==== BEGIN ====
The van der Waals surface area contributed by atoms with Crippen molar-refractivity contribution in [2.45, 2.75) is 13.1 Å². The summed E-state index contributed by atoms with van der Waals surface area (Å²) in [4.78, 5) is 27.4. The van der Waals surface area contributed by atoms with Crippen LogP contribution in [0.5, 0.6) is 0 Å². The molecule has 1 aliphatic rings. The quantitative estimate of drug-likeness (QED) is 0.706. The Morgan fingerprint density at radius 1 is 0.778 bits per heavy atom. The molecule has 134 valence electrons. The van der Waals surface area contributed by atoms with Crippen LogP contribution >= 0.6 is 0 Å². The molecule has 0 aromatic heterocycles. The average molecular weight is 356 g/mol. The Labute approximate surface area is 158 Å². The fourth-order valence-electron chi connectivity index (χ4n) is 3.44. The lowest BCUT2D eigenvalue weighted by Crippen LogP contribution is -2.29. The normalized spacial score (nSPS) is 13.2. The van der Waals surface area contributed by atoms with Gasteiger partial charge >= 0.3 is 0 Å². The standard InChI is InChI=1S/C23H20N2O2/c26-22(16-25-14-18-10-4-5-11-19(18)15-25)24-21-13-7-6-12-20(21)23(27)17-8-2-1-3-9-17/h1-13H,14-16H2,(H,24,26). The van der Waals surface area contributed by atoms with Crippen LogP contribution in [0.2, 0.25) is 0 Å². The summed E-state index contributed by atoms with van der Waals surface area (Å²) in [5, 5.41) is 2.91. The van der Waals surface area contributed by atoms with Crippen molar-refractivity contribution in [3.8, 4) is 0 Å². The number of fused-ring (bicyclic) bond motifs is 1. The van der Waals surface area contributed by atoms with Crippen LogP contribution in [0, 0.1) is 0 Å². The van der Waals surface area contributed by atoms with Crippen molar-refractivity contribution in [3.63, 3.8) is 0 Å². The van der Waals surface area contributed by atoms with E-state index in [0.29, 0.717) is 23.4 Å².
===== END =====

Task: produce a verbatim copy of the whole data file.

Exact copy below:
The van der Waals surface area contributed by atoms with Crippen molar-refractivity contribution in [2.45, 2.75) is 13.1 Å². The summed E-state index contributed by atoms with van der Waals surface area (Å²) in [4.78, 5) is 27.4. The van der Waals surface area contributed by atoms with Crippen LogP contribution in [0.5, 0.6) is 0 Å². The molecule has 1 aliphatic rings. The quantitative estimate of drug-likeness (QED) is 0.706. The Morgan fingerprint density at radius 1 is 0.778 bits per heavy atom. The molecule has 134 valence electrons. The van der Waals surface area contributed by atoms with Crippen LogP contribution >= 0.6 is 0 Å². The molecule has 0 aromatic heterocycles. The average molecular weight is 356 g/mol. The Labute approximate surface area is 158 Å². The fourth-order valence-electron chi connectivity index (χ4n) is 3.44. The lowest BCUT2D eigenvalue weighted by Crippen LogP contribution is -2.29. The normalized spacial score (nSPS) is 13.2. The van der Waals surface area contributed by atoms with Gasteiger partial charge >= 0.3 is 0 Å². The standard InChI is InChI=1S/C23H20N2O2/c26-22(16-25-14-18-10-4-5-11-19(18)15-25)24-21-13-7-6-12-20(21)23(27)17-8-2-1-3-9-17/h1-13H,14-16H2,(H,24,26). The van der Waals surface area contributed by atoms with Crippen LogP contribution in [0.2, 0.25) is 0 Å². The summed E-state index contributed by atoms with van der Waals surface area (Å²) in [5, 5.41) is 2.91. The van der Waals surface area contributed by atoms with Crippen molar-refractivity contribution in [3.8, 4) is 0 Å². The number of fused-ring (bicyclic) bond motifs is 1. The van der Waals surface area contributed by atoms with Crippen LogP contribution in [0, 0.1) is 0 Å². The van der Waals surface area contributed by atoms with Crippen molar-refractivity contribution in [3.63, 3.8) is 0 Å². The van der Waals surface area contributed by atoms with E-state index in [0.29, 0.717) is 23.4 Å².